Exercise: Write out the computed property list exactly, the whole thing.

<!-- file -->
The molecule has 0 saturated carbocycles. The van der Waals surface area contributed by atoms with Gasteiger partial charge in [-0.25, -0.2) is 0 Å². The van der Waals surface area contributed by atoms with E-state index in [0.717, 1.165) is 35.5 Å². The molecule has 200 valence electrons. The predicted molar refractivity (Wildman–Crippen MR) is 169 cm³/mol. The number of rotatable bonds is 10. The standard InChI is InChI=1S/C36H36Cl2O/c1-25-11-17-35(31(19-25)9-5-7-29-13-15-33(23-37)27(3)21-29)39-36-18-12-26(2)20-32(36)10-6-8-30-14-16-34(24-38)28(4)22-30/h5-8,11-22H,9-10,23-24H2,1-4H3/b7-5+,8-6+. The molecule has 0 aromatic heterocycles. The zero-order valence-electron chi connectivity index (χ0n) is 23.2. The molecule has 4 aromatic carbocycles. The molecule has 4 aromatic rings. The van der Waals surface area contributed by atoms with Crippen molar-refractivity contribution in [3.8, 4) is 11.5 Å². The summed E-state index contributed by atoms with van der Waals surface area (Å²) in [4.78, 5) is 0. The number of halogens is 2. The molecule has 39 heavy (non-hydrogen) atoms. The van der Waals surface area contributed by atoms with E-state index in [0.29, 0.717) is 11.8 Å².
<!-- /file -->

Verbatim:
The molecule has 0 saturated carbocycles. The van der Waals surface area contributed by atoms with Gasteiger partial charge in [-0.25, -0.2) is 0 Å². The van der Waals surface area contributed by atoms with E-state index in [0.717, 1.165) is 35.5 Å². The molecule has 200 valence electrons. The predicted molar refractivity (Wildman–Crippen MR) is 169 cm³/mol. The number of rotatable bonds is 10. The standard InChI is InChI=1S/C36H36Cl2O/c1-25-11-17-35(31(19-25)9-5-7-29-13-15-33(23-37)27(3)21-29)39-36-18-12-26(2)20-32(36)10-6-8-30-14-16-34(24-38)28(4)22-30/h5-8,11-22H,9-10,23-24H2,1-4H3/b7-5+,8-6+. The molecule has 0 aromatic heterocycles. The zero-order valence-electron chi connectivity index (χ0n) is 23.2. The molecule has 4 aromatic carbocycles. The molecule has 4 aromatic rings. The van der Waals surface area contributed by atoms with Crippen molar-refractivity contribution in [3.8, 4) is 11.5 Å². The summed E-state index contributed by atoms with van der Waals surface area (Å²) in [4.78, 5) is 0. The number of halogens is 2. The molecule has 39 heavy (non-hydrogen) atoms. The van der Waals surface area contributed by atoms with E-state index in [0.29, 0.717) is 11.8 Å².